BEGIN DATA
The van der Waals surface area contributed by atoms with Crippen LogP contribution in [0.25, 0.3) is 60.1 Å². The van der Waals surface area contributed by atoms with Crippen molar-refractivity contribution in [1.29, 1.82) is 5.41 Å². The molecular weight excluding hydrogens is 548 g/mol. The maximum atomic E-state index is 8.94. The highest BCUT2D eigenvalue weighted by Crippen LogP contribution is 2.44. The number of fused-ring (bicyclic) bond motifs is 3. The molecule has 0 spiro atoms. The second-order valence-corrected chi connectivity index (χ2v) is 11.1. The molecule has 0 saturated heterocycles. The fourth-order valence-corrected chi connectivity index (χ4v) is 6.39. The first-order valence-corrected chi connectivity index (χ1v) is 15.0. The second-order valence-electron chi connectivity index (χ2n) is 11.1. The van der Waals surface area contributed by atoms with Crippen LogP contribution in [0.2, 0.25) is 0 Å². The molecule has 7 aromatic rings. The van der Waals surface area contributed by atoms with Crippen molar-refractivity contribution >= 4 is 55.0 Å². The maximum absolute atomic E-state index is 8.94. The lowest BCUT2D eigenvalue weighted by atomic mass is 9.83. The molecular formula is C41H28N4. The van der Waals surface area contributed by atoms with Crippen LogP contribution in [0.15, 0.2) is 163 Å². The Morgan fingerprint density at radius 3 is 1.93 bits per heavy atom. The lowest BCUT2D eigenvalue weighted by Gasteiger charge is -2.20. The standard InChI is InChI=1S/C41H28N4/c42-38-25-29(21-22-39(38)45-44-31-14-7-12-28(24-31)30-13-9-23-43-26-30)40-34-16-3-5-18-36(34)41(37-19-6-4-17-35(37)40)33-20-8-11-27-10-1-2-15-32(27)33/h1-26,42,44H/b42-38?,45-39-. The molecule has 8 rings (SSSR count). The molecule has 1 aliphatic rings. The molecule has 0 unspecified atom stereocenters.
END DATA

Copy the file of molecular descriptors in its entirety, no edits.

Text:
The van der Waals surface area contributed by atoms with Crippen LogP contribution in [0.25, 0.3) is 60.1 Å². The van der Waals surface area contributed by atoms with Crippen molar-refractivity contribution in [1.29, 1.82) is 5.41 Å². The molecular weight excluding hydrogens is 548 g/mol. The maximum atomic E-state index is 8.94. The highest BCUT2D eigenvalue weighted by Crippen LogP contribution is 2.44. The number of fused-ring (bicyclic) bond motifs is 3. The molecule has 0 spiro atoms. The second-order valence-corrected chi connectivity index (χ2v) is 11.1. The molecule has 0 saturated heterocycles. The fourth-order valence-corrected chi connectivity index (χ4v) is 6.39. The first-order valence-corrected chi connectivity index (χ1v) is 15.0. The second-order valence-electron chi connectivity index (χ2n) is 11.1. The van der Waals surface area contributed by atoms with Crippen LogP contribution in [0.2, 0.25) is 0 Å². The molecule has 7 aromatic rings. The van der Waals surface area contributed by atoms with Crippen molar-refractivity contribution >= 4 is 55.0 Å². The maximum absolute atomic E-state index is 8.94. The lowest BCUT2D eigenvalue weighted by atomic mass is 9.83. The molecular formula is C41H28N4. The van der Waals surface area contributed by atoms with Crippen LogP contribution in [0.15, 0.2) is 163 Å². The Morgan fingerprint density at radius 3 is 1.93 bits per heavy atom. The lowest BCUT2D eigenvalue weighted by Gasteiger charge is -2.20. The standard InChI is InChI=1S/C41H28N4/c42-38-25-29(21-22-39(38)45-44-31-14-7-12-28(24-31)30-13-9-23-43-26-30)40-34-16-3-5-18-36(34)41(37-19-6-4-17-35(37)40)33-20-8-11-27-10-1-2-15-32(27)33/h1-26,42,44H/b42-38?,45-39-. The molecule has 8 rings (SSSR count). The molecule has 1 aliphatic rings. The molecule has 0 unspecified atom stereocenters.